In the latest deal the government-owned Abu Dhabi Investment Authority (ADIA) has bought Equity Units for $7.5bn. The convertible stock, yielding 11 per cent, can be converted into ordinary shares at a price of between $31.83 and $37.24 between March 2010 and September 2010.
Citi said ADIA’s conversion will total no more than 4.9 per cent of Citi’s total shares, but this still makes it the biggest single shareholder, ahead of the current number one, Prince Alwaleed bin Talal of Saudi Arabia. Citigroup has recently seen its share dip below $30 for the first time in five years.
However, while ADIA is clearly making an opportunistic and low-cost investment in the world’s second largest banking group, this can also be seen as a reward to Citi for its ongoing investment in the UAE, where the bank has more than doubled its headcount in the past couple of years, replacing Bahrain as its regional headquarters.
It has been the same story for Dubai, where government agencies have bought smaller stakes in HSBC, Standard Chartered and Deutsche Bank – partly it appears to help secure them as leading participants in the new Dubai International Financial Centre.
Will it now be the case that as the global credit crunch unwinds over the next year or so we see more UAE stakes in the global banks? It looks inevitable, and the list of possible candidates for a cash injection could be a long one.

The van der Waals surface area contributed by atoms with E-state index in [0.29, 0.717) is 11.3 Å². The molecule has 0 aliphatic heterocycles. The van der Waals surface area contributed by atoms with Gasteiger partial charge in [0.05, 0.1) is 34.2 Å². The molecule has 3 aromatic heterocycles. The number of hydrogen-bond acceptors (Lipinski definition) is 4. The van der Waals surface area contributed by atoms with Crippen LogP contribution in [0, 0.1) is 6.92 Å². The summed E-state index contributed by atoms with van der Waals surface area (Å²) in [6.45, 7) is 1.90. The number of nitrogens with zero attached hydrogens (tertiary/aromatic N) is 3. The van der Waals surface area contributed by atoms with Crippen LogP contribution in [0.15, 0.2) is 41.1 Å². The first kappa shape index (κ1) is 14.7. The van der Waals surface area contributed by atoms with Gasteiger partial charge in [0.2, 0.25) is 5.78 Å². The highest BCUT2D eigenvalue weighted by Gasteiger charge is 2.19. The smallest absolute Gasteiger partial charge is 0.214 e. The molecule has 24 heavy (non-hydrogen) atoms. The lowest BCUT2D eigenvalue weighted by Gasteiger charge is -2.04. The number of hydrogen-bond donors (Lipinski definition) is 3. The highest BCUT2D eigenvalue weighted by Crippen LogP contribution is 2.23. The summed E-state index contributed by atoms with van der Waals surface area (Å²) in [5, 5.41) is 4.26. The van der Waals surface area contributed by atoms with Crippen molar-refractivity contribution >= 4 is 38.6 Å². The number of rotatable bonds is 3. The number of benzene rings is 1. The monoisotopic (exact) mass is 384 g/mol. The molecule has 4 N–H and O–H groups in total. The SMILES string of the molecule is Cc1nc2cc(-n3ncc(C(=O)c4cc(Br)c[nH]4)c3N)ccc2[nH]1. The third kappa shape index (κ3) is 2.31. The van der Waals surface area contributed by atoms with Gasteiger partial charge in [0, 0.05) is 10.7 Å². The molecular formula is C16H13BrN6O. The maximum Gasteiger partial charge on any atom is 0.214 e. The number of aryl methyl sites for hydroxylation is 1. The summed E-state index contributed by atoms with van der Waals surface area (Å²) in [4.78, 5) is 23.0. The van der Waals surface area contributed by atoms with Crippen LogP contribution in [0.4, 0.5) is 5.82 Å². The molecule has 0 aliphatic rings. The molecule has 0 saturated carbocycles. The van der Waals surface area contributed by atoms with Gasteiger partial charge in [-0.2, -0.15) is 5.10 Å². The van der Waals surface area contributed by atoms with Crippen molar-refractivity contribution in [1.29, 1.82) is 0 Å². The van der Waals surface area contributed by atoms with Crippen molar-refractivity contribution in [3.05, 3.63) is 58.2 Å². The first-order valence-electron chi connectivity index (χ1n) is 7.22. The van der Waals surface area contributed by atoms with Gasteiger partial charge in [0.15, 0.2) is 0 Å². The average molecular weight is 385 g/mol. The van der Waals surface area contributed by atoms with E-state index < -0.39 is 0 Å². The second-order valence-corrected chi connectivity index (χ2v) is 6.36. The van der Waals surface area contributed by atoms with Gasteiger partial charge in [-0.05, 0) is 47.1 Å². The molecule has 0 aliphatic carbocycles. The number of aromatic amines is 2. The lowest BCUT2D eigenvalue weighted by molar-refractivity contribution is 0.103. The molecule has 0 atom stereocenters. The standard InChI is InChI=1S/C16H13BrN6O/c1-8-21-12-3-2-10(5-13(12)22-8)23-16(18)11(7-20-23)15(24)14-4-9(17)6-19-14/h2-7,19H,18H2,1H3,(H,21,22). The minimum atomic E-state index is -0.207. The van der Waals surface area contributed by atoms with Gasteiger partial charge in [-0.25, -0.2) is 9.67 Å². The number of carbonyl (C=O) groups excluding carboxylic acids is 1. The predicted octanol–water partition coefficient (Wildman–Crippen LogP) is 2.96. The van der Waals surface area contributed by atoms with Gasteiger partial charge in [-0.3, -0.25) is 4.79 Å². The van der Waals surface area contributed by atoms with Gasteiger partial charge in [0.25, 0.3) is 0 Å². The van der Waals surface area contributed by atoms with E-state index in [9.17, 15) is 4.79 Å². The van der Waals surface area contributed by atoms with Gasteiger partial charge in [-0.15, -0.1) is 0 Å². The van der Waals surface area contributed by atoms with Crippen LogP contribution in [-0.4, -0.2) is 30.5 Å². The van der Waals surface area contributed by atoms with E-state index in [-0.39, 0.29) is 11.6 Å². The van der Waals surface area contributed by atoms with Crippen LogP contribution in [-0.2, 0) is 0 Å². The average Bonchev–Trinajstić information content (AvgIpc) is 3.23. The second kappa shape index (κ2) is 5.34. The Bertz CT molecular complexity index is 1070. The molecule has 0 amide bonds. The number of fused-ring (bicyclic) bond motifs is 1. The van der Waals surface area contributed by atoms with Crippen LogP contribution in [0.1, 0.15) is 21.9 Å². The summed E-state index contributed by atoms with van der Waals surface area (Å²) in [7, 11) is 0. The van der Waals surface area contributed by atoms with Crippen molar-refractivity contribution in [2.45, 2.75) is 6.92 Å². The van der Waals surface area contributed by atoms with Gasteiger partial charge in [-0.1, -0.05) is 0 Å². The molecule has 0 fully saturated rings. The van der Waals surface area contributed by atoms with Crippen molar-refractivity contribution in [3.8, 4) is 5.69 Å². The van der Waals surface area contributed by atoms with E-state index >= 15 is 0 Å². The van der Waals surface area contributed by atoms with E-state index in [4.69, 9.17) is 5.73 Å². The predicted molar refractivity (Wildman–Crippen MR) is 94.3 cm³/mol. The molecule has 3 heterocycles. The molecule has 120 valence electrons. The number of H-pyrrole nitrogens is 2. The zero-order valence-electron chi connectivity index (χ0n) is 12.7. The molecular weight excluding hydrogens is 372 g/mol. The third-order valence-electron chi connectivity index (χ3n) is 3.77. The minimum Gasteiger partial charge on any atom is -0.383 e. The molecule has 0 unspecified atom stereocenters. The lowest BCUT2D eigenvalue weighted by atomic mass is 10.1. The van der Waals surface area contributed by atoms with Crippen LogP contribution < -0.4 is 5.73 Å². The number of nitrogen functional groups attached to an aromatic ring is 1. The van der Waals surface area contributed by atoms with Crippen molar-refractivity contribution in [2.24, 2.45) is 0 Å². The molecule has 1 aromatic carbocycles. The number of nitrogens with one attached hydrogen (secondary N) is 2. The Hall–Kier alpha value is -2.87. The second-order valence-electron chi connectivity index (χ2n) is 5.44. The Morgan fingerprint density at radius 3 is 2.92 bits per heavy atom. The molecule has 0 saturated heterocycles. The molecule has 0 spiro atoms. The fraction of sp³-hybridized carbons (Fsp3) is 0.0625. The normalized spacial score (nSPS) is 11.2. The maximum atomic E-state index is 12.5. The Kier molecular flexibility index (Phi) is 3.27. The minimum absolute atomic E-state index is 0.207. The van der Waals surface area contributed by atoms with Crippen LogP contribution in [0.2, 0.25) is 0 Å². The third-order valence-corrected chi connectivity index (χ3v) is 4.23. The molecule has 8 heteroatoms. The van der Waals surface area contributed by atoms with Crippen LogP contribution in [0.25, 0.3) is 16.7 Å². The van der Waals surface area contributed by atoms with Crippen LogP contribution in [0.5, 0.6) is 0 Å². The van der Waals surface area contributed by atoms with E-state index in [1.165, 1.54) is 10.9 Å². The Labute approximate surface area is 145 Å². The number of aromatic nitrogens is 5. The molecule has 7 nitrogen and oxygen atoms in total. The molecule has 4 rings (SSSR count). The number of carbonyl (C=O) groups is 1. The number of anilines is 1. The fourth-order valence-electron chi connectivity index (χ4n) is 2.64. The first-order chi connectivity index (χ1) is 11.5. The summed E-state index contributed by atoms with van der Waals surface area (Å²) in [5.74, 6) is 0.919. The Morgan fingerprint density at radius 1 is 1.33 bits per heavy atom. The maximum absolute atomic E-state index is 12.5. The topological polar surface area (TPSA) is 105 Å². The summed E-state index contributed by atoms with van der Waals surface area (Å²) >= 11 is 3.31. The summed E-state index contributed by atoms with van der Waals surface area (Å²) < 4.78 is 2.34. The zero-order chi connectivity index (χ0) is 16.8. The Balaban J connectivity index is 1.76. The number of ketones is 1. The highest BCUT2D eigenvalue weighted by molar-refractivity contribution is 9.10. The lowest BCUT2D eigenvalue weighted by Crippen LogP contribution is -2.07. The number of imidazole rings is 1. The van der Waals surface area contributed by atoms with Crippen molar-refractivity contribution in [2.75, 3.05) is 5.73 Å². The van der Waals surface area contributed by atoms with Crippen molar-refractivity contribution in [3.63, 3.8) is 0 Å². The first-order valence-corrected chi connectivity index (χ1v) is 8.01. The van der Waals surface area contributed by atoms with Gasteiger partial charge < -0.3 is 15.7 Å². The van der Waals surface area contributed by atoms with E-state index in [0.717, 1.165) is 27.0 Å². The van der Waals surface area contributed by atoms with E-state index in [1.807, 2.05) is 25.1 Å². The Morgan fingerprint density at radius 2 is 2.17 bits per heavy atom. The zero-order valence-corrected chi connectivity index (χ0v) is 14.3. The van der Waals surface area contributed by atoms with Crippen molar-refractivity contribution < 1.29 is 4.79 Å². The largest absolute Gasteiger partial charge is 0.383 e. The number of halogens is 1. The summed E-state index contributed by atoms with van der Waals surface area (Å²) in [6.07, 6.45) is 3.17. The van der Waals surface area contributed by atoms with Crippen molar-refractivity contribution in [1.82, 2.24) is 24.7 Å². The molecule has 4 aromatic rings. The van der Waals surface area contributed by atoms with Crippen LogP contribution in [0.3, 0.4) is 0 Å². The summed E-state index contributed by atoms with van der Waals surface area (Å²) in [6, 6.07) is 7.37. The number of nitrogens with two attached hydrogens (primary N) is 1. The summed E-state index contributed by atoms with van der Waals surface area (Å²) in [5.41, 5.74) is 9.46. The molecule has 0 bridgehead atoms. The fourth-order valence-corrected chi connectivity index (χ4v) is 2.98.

But if past precedent is anything to go by then priority will go to those institutions that are making a commitment to the future of the UAE. And that might not just be a matter of scaling up operations but also a reflection of a real commitment to Emiratisation of banking jobs.
Expect to see the big banks flaunting their commitment to recruiting local talent, although this is a major challenge as the pool of people available is limited by the speed of human reproduction and even the richest banks can do little about that.
Actually there is the making of a virtuous investment circle. The UAE invests in the global banks to help them over their need for new capital while the big banks create a new industry in the UAE, and fill up the many office towers now under construction in the DIFC, Business Bay and Reem Island.
The banks themselves are already profiting from their recent investments in the UAE. Consider Deutsche Bank’s rapid growth to more than 300 staff in the DIFC from almost a standing start a few years ago; the bank has just been lead manager on the $5bn DP World IPO and those fees will surely have more than covered its entire start-up costs.
Tuesday, November 27- 2007 @ 14:41 UAE local time (GMT+4) Replication or redistribution in whole or in part is expressly prohibited without the prior written consent of Mediaquest FZ LLC.